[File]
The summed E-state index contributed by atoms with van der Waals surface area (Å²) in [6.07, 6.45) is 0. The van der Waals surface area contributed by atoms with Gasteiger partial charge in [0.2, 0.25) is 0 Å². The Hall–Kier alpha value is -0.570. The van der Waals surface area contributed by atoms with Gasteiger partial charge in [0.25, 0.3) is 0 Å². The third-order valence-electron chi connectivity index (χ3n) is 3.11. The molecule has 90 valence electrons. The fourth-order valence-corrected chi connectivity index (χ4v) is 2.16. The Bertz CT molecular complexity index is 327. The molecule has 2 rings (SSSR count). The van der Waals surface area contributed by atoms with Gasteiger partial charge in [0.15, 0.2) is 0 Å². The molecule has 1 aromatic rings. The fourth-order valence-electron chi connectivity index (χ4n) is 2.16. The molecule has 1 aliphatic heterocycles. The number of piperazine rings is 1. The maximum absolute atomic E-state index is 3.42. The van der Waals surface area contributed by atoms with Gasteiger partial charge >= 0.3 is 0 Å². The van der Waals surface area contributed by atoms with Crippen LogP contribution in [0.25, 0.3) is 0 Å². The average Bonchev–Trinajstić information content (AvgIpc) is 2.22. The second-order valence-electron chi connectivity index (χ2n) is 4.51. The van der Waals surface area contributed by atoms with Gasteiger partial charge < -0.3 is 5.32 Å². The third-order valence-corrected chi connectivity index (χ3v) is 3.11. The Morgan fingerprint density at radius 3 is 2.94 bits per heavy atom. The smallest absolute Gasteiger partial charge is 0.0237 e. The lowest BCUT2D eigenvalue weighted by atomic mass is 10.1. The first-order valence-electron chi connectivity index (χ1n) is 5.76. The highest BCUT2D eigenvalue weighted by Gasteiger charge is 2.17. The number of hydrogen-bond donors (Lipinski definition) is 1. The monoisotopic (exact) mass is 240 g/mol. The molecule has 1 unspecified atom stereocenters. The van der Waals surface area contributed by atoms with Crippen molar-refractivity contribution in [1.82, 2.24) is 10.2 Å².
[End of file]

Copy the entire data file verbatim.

The summed E-state index contributed by atoms with van der Waals surface area (Å²) in [6.07, 6.45) is 0. The van der Waals surface area contributed by atoms with Gasteiger partial charge in [0.2, 0.25) is 0 Å². The Hall–Kier alpha value is -0.570. The van der Waals surface area contributed by atoms with Gasteiger partial charge in [0.25, 0.3) is 0 Å². The third-order valence-electron chi connectivity index (χ3n) is 3.11. The molecule has 90 valence electrons. The fourth-order valence-corrected chi connectivity index (χ4v) is 2.16. The Bertz CT molecular complexity index is 327. The molecule has 2 rings (SSSR count). The van der Waals surface area contributed by atoms with Gasteiger partial charge in [0.15, 0.2) is 0 Å². The molecule has 1 aromatic rings. The fourth-order valence-electron chi connectivity index (χ4n) is 2.16. The molecule has 1 aliphatic heterocycles. The number of piperazine rings is 1. The maximum absolute atomic E-state index is 3.42. The van der Waals surface area contributed by atoms with Gasteiger partial charge >= 0.3 is 0 Å². The van der Waals surface area contributed by atoms with Crippen LogP contribution in [0.25, 0.3) is 0 Å². The average Bonchev–Trinajstić information content (AvgIpc) is 2.22. The second-order valence-electron chi connectivity index (χ2n) is 4.51. The van der Waals surface area contributed by atoms with Gasteiger partial charge < -0.3 is 5.32 Å². The third-order valence-corrected chi connectivity index (χ3v) is 3.11. The Morgan fingerprint density at radius 3 is 2.94 bits per heavy atom. The smallest absolute Gasteiger partial charge is 0.0237 e. The lowest BCUT2D eigenvalue weighted by atomic mass is 10.1. The first-order valence-electron chi connectivity index (χ1n) is 5.76. The highest BCUT2D eigenvalue weighted by Gasteiger charge is 2.17. The number of hydrogen-bond donors (Lipinski definition) is 1. The monoisotopic (exact) mass is 240 g/mol. The molecule has 1 unspecified atom stereocenters. The van der Waals surface area contributed by atoms with Crippen molar-refractivity contribution in [1.82, 2.24) is 10.2 Å².